Identify your personal information

Identify the personal information in your initiative

It's important to have documentation about the personal information involved in your initiative readily available for your privacy experts. This will help them to determine whether your initiative needs a Privacy Impact Assessment or any other privacy deliverables.

Before engaging your privacy expert, put together a list of all the information involved in your initiative, including:

  • if it’s personal information
  • its purpose in connection to your initiative, whether it’s a need to have or nice to have
  • how it will be used, such as for administrative or non-administrative purpose
  • any details you might have on how it will be shared

Make sure it's clear how each piece of personal information plays a critical role in achieving your objectives to ensure you’re only collecting the least required.

Identifying personal information

Personal information is any information that can be used to identify an individual, such as their name, home address, email address, telephone number, or date of birth. Even a number or symbol can be considered personal information if it can be attributed to an individual. Identifying personal information could depend on the context, circumstances, or how the information is combined.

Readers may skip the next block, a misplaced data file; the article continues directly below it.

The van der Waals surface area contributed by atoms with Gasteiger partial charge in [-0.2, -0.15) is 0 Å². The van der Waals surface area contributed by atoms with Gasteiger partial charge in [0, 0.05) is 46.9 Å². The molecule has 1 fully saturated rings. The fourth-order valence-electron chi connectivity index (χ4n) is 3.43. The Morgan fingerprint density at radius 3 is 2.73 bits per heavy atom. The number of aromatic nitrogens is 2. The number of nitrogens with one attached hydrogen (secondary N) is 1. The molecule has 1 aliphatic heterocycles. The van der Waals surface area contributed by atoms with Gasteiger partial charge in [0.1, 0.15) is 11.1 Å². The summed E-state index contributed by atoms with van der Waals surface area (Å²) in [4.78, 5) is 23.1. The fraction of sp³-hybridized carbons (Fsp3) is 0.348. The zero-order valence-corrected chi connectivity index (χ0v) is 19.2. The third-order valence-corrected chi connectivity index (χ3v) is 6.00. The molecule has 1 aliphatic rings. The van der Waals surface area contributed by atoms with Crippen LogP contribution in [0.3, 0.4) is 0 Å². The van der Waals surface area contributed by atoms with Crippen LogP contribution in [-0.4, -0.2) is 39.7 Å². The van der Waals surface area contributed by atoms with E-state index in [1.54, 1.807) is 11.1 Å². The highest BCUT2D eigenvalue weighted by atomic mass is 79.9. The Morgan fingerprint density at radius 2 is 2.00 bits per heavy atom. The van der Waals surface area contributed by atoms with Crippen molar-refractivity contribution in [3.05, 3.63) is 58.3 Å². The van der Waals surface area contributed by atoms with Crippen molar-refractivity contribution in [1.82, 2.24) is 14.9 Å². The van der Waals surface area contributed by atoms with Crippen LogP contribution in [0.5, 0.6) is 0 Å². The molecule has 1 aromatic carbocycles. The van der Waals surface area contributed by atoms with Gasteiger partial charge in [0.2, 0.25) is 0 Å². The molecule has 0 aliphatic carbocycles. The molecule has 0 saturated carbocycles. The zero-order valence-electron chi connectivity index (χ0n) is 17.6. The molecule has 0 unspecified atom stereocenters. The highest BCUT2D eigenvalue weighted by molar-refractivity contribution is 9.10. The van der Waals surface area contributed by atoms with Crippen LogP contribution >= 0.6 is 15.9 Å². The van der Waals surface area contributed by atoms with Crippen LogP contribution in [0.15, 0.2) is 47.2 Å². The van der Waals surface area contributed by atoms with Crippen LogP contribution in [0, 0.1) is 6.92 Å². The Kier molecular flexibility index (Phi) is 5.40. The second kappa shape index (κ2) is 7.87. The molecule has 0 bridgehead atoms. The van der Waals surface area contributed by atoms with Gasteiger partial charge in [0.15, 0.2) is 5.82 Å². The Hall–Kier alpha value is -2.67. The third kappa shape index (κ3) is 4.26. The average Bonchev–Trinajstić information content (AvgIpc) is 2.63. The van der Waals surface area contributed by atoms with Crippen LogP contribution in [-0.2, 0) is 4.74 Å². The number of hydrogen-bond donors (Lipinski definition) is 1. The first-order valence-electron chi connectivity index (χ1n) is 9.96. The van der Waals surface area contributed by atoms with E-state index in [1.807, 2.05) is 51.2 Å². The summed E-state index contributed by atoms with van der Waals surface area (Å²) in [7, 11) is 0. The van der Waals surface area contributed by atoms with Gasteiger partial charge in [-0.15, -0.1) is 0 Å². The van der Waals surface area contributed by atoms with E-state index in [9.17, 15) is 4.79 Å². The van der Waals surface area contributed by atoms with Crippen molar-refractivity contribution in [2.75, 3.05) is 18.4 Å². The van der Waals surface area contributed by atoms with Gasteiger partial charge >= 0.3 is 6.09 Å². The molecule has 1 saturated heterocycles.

Administrative versus non-administrative use

When listing the information involved in your initiative, make sure to include how it will be used, such as for:

Administrative purpose
Information used to make a decision about an individual, such as eligibility for a benefit or confirming someone’s identity when logging into an online account
Non-administrative purpose
Information used for research, statistics, or for an evaluation of your initiative

Scenario: Can I make do with less?


Claire, a program manager, wants to collect 6-digit postal codes to offer a benefits program to citizens living in rural communities.


Because the program targets people in rural communities, her privacy advisor cautions that a 6-digit postal code may indicate the exact address of somebody’s home.


Claire decides to collect a 3-digit postal code instead because it is sufficient to track the regional participation of her program’s applicants, while ensuring it doesn’t unnecessarily reveal personal information.

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